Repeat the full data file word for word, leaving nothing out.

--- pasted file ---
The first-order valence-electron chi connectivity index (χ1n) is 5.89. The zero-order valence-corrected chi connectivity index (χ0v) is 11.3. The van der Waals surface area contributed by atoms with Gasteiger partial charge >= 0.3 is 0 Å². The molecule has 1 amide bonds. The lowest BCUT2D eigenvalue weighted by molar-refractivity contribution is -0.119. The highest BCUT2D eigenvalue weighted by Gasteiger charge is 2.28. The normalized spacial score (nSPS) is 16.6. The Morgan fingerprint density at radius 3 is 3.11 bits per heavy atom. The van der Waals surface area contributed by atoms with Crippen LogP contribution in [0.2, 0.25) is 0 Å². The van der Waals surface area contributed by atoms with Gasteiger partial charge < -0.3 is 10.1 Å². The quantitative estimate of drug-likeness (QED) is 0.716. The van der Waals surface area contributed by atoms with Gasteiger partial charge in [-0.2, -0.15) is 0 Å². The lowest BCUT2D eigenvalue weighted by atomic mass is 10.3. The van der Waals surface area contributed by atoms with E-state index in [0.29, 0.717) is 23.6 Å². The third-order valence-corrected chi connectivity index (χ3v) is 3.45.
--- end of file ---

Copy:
The first-order valence-electron chi connectivity index (χ1n) is 5.89. The zero-order valence-corrected chi connectivity index (χ0v) is 11.3. The van der Waals surface area contributed by atoms with Gasteiger partial charge >= 0.3 is 0 Å². The molecule has 1 amide bonds. The lowest BCUT2D eigenvalue weighted by molar-refractivity contribution is -0.119. The highest BCUT2D eigenvalue weighted by Gasteiger charge is 2.28. The normalized spacial score (nSPS) is 16.6. The Morgan fingerprint density at radius 3 is 3.11 bits per heavy atom. The van der Waals surface area contributed by atoms with Crippen LogP contribution in [0.2, 0.25) is 0 Å². The van der Waals surface area contributed by atoms with Gasteiger partial charge < -0.3 is 10.1 Å². The quantitative estimate of drug-likeness (QED) is 0.716. The van der Waals surface area contributed by atoms with Gasteiger partial charge in [-0.2, -0.15) is 0 Å². The lowest BCUT2D eigenvalue weighted by atomic mass is 10.3. The van der Waals surface area contributed by atoms with E-state index in [0.29, 0.717) is 23.6 Å². The third-order valence-corrected chi connectivity index (χ3v) is 3.45.